Click to Like – Innes Campbell

by | 23 Jul, 2013

Click to Like - Innes Campbell.

InnesCampbellFor those who aren’t familiar with the name, Innes is a Scot in our midst whom I believe to be one of the foremost acoustic guitarists in Australia. He has been National Bluegrass Flatpicking Champion, but his lines contain nuances that reach beyond the confines of that genre. His skill as a mandolinist and slide Dobro player are also on ample display here.

Innes is keeping his own company these days. He plays every instrument on this CD, as well as investing considerable time and effort into building an electronic soundscape for most of the songs.

It’s an interesting and sometimes challenging experiment, and I feel that this is the first step in a journey that will reap rewards for the traveller who goes the distance. Words like fascinating, compelling and diverse spring to mind.

The tracks move from straight bluegrass with some sampled backing through moving and quite beautiful melodic and intimate songs to some electronica pieces that would not be out-of-place in a dance club. I’m not an expert on what is done in a studio with computers these days so I won’t attempt to explain what’s going on here, but the effect is at times mesmerizing.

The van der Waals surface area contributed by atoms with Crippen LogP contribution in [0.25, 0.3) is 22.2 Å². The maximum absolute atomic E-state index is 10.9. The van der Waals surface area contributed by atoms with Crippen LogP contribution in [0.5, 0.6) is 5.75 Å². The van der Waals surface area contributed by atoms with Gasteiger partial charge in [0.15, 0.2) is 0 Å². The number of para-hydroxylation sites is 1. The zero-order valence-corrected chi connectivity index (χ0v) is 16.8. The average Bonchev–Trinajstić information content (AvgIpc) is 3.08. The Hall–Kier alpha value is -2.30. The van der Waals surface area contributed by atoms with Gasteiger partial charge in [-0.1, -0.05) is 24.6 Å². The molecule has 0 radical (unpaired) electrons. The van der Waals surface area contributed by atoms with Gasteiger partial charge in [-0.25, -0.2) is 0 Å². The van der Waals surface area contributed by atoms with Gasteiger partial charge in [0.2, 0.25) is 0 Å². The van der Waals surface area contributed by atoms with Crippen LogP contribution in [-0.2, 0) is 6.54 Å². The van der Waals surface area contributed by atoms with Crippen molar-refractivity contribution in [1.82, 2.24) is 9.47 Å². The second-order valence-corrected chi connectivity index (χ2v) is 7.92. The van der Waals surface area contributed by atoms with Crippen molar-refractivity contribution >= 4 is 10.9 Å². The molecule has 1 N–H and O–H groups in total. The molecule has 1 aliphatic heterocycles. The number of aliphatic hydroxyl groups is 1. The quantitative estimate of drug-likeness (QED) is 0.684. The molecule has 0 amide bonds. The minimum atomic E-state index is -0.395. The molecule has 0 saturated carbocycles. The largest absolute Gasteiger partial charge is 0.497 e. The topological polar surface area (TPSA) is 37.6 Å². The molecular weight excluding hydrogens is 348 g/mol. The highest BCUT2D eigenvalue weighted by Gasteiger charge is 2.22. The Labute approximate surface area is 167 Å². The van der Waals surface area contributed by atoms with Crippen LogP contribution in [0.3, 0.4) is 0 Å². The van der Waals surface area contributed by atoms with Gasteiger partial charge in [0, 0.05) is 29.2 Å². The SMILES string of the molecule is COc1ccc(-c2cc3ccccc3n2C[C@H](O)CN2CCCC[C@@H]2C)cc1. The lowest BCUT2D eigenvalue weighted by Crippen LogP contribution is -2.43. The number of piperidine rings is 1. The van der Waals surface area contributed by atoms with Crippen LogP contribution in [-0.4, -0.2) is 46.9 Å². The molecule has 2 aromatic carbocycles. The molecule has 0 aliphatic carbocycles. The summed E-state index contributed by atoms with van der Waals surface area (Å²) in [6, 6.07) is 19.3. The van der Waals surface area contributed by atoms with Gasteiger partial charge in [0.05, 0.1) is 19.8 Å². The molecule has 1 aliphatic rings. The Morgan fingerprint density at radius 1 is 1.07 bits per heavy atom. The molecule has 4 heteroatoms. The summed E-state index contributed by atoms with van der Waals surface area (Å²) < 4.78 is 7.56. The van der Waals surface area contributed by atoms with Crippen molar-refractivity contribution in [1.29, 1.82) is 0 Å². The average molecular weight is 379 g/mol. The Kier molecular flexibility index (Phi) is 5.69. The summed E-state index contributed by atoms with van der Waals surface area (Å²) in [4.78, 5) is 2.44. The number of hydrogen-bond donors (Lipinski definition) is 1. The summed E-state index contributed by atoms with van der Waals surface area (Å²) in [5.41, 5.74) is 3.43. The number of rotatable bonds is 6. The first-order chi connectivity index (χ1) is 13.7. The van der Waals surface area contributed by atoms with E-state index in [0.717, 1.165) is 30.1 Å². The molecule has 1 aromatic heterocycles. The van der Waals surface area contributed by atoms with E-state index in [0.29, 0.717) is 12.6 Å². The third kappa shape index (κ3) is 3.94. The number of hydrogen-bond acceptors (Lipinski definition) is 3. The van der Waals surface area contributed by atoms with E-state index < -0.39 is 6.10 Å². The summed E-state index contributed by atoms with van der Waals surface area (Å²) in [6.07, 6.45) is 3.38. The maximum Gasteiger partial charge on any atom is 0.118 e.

The lyrics cover a wide range of topics and are not immediately accessible, but once digested they keep ticking over in your mind. When I woke up with the lyrics to Cruel Freak (a song about Julian Assange) in my head, I knew I was ready to write this review.

Cruel Freak is a well constructed song with, for me, controversial words juxtaposed against some unsettling electronic vocal effects and lush backing.

Oh Jimmy contains some fine playing in the bluegrass style, while the lyrics are again disquieting.

The doleful atmosphere of Two’s Company – “Two’s Company, so come on over the hill with me” – about two baby boomers fading into the sunset together – is eased by the intimacy and sentiment of Only This, perhaps the only song of a personal nature on the album, featuring a fine vocal arrangement.

Oh, and the short Lost and Found is a fine instrumental piece.

For those who know Innes as the bluegrass virtuoso that he is, be aware that while that’s found all over this album, Innes’s muse has led him into fresh and innovative directions.

I’m keen to hear the next instalment, but meanwhile I’m singing this in the shower.